Wednesday, May 24, 2017

Every Savage Can Dance

When I was working towards my BS in art at the UW-Madison I had an assignment to do a series of pieces, all the same size, that were interconnected. At the time I was heavily playing tabletop card games like Steve Jackson's Munchkin, so I envisioned the project as a set of playing cards that explained my personality. There was "A Vicious Feline of Extreme Loyalty" at plus three points that cancelled out my "Inability to Figure Out Your ID," existential angst being a college prerequisite. There was a good fairy balanced by a bad fairy, and physical traits like back problems and corrective vision. But it was my "Jane Austen/Darcy Obsession" at minus one point that captured my imagination. Is it any surprise? I was admittedly an addict. But I viewed it as a gentle and genteel addiction, hence it only encumbering me to a factor of minus one. Yet in creating this piece inspiration stuck and I had this need to continue on, to re-interpret famous Jane Austen illustrations in new mediums that captured the emotion behind the image. Jane Austen had sparked my sensibilities to create and create I must!

As to where this all started? When I was little we had a select few volumes of Jane Austen's work from the first color edition. As to why we didn't have the complete set, that would be down to my grandmother and her sister dividing all the family books based on their sensibilities. I loved the illustrations, despite their pastel hues leaning heavily on pink. The illustrations were done by the brothers Brock. They were technically brilliant, but sometimes the precision was at the expense of the emotion. C.E. Brock actually illustrated all Austen's novels again and again, I think in an attempt to find more fluidity and emotion in the work, but leading it to also be very similar in style to his contemporary, Hugh Thomson. And yet they never captured to me the precise fluctuating meaning of the scenes, finding the underlying truth that needs to be spoken. Therefore I decided to continue to re-imagine the drawings of the brothers Brock, infusing book illustrations typical of the turn of the last century with added layers of meaning and emotion that the novels have given me, and it all started here with my "addiction" newly retitled "Every Savage Can Dance."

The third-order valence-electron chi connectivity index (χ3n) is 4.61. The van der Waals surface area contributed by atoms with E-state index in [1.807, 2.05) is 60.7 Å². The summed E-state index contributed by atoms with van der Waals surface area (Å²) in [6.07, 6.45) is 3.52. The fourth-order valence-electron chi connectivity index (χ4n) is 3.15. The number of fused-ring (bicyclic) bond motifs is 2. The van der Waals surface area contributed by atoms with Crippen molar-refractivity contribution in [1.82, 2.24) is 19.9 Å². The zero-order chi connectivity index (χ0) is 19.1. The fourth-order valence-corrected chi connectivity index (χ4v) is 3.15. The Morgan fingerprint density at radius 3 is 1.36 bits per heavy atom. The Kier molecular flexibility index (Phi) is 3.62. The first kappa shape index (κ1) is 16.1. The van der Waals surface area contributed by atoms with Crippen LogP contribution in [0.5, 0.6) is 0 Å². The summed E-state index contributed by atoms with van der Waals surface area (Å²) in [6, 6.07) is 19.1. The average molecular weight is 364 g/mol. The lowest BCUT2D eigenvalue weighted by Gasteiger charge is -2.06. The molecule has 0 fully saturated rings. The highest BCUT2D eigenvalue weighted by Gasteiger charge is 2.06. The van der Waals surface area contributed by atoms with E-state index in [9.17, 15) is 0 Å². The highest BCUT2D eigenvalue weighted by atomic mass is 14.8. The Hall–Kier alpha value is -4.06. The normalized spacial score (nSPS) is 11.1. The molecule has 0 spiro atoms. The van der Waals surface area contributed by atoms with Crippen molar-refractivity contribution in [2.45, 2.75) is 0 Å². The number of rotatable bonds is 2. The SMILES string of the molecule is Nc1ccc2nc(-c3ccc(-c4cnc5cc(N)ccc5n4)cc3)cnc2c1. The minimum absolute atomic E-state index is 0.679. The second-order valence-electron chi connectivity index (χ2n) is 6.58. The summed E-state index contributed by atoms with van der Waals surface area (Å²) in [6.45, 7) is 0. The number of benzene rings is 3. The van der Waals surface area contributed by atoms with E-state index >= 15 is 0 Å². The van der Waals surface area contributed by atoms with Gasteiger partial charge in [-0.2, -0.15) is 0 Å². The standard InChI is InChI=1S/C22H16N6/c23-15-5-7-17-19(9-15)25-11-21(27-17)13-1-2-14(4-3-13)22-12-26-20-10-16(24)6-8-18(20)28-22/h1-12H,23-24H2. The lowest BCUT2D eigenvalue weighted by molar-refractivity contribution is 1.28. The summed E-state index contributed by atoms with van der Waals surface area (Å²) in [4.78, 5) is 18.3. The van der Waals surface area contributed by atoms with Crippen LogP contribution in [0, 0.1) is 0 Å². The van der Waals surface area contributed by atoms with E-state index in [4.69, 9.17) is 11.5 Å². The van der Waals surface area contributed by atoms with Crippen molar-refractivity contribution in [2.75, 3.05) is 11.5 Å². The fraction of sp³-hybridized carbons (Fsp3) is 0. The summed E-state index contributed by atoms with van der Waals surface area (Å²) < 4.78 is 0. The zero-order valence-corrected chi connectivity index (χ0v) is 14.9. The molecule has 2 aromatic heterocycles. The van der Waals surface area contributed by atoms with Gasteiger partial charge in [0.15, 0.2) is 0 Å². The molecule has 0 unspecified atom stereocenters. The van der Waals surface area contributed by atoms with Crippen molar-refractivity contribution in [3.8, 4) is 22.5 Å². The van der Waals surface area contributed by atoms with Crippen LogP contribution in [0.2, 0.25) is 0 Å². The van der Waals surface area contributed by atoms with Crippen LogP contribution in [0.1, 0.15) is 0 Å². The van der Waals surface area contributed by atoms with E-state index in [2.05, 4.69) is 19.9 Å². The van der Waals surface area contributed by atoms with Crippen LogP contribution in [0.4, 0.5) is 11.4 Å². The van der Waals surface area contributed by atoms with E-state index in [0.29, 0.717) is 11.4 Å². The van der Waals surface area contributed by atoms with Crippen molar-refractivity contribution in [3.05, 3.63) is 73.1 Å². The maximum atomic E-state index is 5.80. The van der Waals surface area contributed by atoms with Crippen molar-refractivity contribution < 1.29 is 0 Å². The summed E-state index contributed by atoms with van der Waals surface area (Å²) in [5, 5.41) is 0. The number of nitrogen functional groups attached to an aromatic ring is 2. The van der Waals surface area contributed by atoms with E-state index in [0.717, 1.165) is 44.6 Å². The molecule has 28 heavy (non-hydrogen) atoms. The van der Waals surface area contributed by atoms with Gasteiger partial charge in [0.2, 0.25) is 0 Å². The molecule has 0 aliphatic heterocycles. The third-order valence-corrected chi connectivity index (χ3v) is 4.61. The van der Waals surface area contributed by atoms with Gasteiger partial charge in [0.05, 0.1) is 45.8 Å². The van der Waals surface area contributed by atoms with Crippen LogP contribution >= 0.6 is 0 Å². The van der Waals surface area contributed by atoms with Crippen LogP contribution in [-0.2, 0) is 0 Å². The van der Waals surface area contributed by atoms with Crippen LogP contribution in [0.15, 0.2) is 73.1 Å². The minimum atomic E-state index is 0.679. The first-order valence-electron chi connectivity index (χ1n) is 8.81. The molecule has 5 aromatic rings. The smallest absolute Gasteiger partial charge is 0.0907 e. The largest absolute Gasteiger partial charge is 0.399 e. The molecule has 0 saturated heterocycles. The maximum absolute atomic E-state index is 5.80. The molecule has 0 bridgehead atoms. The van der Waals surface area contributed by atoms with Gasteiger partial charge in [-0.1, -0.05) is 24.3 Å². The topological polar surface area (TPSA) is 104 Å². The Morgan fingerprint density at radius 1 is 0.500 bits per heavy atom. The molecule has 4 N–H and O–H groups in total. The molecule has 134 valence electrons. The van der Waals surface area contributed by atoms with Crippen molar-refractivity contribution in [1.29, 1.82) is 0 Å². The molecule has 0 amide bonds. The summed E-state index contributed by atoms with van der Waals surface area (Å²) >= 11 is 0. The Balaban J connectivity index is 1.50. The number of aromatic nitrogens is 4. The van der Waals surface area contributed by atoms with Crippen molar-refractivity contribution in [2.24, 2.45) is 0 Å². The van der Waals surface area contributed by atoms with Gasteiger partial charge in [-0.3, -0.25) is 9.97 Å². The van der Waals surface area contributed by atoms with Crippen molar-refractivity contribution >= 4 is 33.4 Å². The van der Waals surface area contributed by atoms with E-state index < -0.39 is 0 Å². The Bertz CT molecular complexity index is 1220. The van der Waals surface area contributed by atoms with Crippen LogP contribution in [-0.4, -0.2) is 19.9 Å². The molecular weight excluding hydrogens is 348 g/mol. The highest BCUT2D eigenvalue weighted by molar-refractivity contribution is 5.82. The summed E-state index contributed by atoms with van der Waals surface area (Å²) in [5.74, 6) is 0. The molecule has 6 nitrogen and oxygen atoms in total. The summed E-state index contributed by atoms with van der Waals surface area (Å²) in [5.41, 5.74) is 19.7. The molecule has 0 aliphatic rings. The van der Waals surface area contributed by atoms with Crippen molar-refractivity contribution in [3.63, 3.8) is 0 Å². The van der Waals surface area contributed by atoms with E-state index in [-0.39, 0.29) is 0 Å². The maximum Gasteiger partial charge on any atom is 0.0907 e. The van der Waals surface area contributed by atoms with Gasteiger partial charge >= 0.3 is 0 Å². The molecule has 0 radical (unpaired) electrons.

This piece depicts the scene wherein Sir Lucas is trying to tempt Darcy to dance with Elizabeth by claiming the merits of dancing as being a part of civilized society, yet as Darcy points out, every uncivilized one as well. Though Elizabeth is still hurt from his snubbing her at their first meeting and therefore refuses his hand, never knowing that he has since developed a tendre for her. I used a gilt patterned paper to indicate that Regency opulence we all envision, but as for how I reinterpreted the drawing? I removed Sir Lucas and took Darcy and Elizabeth away from their surroundings. They are set apart and alone, much like the cheesy dance scene between Elizabeth and Darcy in the 2005 adaptation of Pride and Prejudice that had the right idea but the wrong execution.The cool colors of their forms, just gesso and pencil, indicate that while this might be the greatest love story ever told and they stand apart, they are not yet together. I hope this captures a bit of what this scene means to you and that you will enjoy this trip down memory lane this summer as I explore what led me to create this series and how they reflect my love of Austen and how her brilliance has inspired me to create.


Newer Post Older Post Home